Calling the 2 thieves “revolutionaries” does a real dis-service to the people hearing the Passion Gospel. We often sympathize and even support revolutionaries. When it comes to the Gospel, it’s important to understand that the 2 criminals crucified with Christ deserved to be punished. It’s not only important, but essential, to see the contrast between the innocent Christ and the guilty criminals. That does not, and indeed cannot, happen when they’re called revolutionaries. We think of people like George Washington or Patrick Henry when we hear revolutionary. The translators’ use of words makes us doubt the unique position of Christ, being innocent but treated as guilty. Were the other 2 innocent as well? The translator leaves us wondering; and that causes serious problems.

In fairness, the original Greek word was not actually “thief” (literally, someone who steals) but more of a generic term for a criminal. So, they might have been thieves (or murderers or even rebels against Rome), or they might not—we don’t actually know. But what we do know is that they could not have been revolutionaries; not 1700+ years before the concept was even invented.

Perhaps insurrection would be a better term.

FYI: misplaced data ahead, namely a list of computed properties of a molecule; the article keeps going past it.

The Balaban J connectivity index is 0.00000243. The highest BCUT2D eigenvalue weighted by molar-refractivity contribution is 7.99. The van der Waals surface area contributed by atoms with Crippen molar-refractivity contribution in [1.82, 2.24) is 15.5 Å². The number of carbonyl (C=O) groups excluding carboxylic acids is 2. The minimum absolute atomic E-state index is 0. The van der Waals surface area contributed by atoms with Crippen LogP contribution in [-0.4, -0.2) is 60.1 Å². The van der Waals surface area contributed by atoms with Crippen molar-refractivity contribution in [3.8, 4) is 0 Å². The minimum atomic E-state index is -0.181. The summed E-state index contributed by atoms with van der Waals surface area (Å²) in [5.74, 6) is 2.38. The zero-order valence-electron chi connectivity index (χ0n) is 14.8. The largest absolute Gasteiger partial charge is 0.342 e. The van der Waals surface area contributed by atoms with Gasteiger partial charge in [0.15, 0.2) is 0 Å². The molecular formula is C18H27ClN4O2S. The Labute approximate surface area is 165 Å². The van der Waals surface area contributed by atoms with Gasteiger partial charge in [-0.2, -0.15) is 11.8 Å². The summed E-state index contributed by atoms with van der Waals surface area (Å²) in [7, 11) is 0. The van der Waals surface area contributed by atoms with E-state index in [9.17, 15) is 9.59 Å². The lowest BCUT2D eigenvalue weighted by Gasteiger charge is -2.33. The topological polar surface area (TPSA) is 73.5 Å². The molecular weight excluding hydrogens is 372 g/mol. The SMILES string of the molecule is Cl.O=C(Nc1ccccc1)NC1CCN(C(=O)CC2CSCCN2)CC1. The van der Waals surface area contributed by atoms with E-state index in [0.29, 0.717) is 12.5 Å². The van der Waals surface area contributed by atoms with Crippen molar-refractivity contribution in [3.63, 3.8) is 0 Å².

There were Jewish sects fomenting revolt against Rome during that time, and 60 years onward until they were put down.

I can appreciate the difficulty in choosing an appropriate modern English word.

Given the situation, it’s very likely that they were some kind of insurrectionists, that they somehow were trying to overthrow Roman rule; at least without excluding the possibility that they were being executed for some other crime such as thievery.

The problem is that the word “revolutionary” often has a very positive connotation in American language. Therefore, that word causes confusion as we read or hear the Passion Gospel. The translation leaves us with the impression that they were innocent victims of a repressive government, and they were just as much martyrs as the Christ crucified in the middle.